After consuming our fair share of beef, pork and poultry all year round, we welcome the arrival of game season, where our palates get a wake-up call from the wild taste and intensity of free-roaming venison, wild boar, pheasant and more. With flavours that can lean toward a sharper, almost liver-like quality due to the high blood content and low marbling, the preparation of wild game is all about technique and ingenuity in the kitchen to balance out the — for lack of a better word — “gamey” taste. Here are a few kitchens that are well-skilled in handling these more non-traditional cuts.
Stepping into Hugo’s grand dining room is a bit like stepping back in time, with the old-school dining formalities adding a ceremonious touch to the meal, from chefs wearing upright toques to waiters dishing out starters and desserts from rotating silver trolleys. In the kitchen, chef Marco Mehr consistently churns out creative and beautifully composed dishes that are rooted in classical European cooking, yet updated for the modern age.
A native of Obwalden, Switzerland, chef Marco grew up around wild game at the dinner table and is particularly adept at preparing it — the only reason you need to scoot down to Hugo’s before the season’s up. The special menu focuses on different preparations of venison, from pan-seared red deer loin with a cacao rub to bacon-wrapped roe deer tenderloin with stuffed savoy cabbage and brussels sprouts. For starters, tuck into the excellent wild deer meat tartare, which is lightly smoked, mixed through with onions and herbs and crowned with a 63-degree egg.
The winter game menu is available until the end of December.
Hugo’s, Lobby Level, Hyatt Regency TST, 18 Hanoi Road, Tsim Sha Tsui, Hong Kong, +852 2311 1234, hongkongtsimshatsui.regency.hyatt.com
The Nordic trend may be hanging in the balance in Hong Kong (we hope the arrival of Frantzen’s Kitchen will help revive the movement), but that hasn’t stopped Scandinavian kitchen Finds from plunging ahead with their winter game menu, dressed up with the usual assortment of earthy ingredients, from Helsinki pine oil to creamed root artichokes to crushed wild lingonberries. The typical Nordic cooking methods of salting, smoking, pickling and preserving provide an interesting contrast to the pungent depth of wild game; try the ‘blinis deluxe’ with smoked reindeer, trout roe and salted mushroom tartar served on blini pancakes (HK$188), or the more robust slow-roasted venison tenderloin with Finnish pine salt, porcini barley risotto, charred carrot and black currant sauce (HK$398).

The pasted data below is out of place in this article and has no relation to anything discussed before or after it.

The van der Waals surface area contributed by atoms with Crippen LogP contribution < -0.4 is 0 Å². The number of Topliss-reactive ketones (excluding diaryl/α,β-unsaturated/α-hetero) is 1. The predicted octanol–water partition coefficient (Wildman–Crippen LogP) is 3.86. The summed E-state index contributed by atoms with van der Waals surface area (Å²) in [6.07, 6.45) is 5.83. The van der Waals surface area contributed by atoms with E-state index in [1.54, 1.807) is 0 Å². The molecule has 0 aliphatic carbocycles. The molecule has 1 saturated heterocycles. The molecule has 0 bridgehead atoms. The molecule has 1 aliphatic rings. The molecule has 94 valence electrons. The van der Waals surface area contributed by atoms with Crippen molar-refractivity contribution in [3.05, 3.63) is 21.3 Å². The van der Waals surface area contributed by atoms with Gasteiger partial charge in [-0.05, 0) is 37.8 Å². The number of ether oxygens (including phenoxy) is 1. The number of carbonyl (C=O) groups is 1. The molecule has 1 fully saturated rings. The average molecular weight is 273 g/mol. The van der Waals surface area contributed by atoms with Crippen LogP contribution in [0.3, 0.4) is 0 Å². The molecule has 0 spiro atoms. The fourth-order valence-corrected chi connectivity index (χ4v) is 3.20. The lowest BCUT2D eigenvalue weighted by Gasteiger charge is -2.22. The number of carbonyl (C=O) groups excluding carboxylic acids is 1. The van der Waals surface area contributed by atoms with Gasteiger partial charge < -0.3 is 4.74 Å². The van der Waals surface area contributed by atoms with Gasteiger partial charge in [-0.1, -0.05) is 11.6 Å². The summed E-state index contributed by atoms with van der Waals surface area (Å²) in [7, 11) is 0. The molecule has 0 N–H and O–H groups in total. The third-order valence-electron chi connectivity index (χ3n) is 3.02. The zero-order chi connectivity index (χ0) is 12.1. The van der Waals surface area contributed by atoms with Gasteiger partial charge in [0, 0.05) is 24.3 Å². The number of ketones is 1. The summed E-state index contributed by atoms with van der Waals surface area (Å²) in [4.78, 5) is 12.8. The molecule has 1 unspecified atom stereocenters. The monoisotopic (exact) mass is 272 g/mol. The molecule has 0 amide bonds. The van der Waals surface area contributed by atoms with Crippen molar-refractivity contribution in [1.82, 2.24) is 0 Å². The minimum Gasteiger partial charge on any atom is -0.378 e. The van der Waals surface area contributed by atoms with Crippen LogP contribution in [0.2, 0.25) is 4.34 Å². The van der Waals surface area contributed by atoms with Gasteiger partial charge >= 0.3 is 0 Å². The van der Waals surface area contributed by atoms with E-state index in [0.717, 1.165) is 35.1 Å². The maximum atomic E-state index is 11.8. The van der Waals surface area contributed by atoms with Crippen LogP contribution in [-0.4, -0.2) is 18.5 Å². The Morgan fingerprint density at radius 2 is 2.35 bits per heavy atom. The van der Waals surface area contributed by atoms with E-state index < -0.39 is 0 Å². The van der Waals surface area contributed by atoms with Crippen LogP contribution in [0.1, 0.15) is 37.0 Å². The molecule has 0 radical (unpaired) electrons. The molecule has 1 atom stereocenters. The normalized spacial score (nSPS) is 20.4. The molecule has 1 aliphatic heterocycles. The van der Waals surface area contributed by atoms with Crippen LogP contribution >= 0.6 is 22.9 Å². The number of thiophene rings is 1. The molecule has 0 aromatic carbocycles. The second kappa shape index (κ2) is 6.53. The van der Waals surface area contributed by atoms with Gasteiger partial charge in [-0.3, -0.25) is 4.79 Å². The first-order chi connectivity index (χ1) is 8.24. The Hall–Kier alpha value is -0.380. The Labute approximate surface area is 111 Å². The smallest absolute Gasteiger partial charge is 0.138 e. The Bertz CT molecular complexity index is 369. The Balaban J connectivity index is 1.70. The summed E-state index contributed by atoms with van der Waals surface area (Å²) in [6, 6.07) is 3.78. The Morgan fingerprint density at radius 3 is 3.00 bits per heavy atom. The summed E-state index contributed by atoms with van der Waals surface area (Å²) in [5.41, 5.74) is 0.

Tasting menu available at HK$518 for three courses; HK$588 for four courses; or HK$668 for five courses (plus 10 percent service charge).
Finds, 1/F, The Luxe Manor, 39 Kimberley Road, Tsim Sha Tsui, Hong Kong, +852 2522 9318, finds.com.hk
Four Seasons Hotel Hong Kong’s fine dining French restaurant needs no introduction, and we’re fairly convinced by now that anything coming out of the two-Michelin-starred kitchen will likely be amongst the best things we’ve eaten all year. The tasting menu on now at Caprice is a nod to European game season, starting off with a warm wild Colvert duck pie, stuffed with foie gras, black truffle and orchard fruit chutney; and featuring a roasted venison loin as the main event, paired with a foie gras-stuffed pear and a wine-tinted peppery poivrade sauce. Other dishes include crayfish ravioli with girolles and caviar, soft pike biscuits with an onion consommé, and crispy almond sables with roasted figs and aromatic arbousier honey for dessert.
HK$1,580 for five-course tasting menu (plus 10 percent service charge).
Caprice, Four Seasons Hotel Hong Kong, 8 Finance Street, Central, Hong Kong, +852 3196 8888, fourseasons.com/hongkong
Ole Spanish Restaurant
While it may not be as refined as the other restaurants on this list, the charming nature of this Spanish institution in Central always wins us over, with its terracotta-plastered walls and old world antiques. They have a pretty tasty game menu to celebrate the Spanish hunting season, with six dishes across a wide spectrum, including a partridge, pork liver, ham and rabbit pâté (HK$95); and a venison loin with wild berries, sweet potato and red wine sauce (HK$380). The bomba rice is a specialty at Ole, and here they’ve infused it with duck broth and topped it with sliced wild Mallard duck breast and thigh (HK$390). If you’re a large group, go for the paella Valenciana ($HK440) with bits of rabbit, chicken and snails interspersed in a rosemary and saffron-infused rice.
The winter game menu is available until 15 January 2017.
Ole Spanish Restaurant, 1/F, Shun Ho Tower, 24-30 Ice House Street, Central, Hong Kong, +852 2523 8624, olespanishrestaurant.com.hk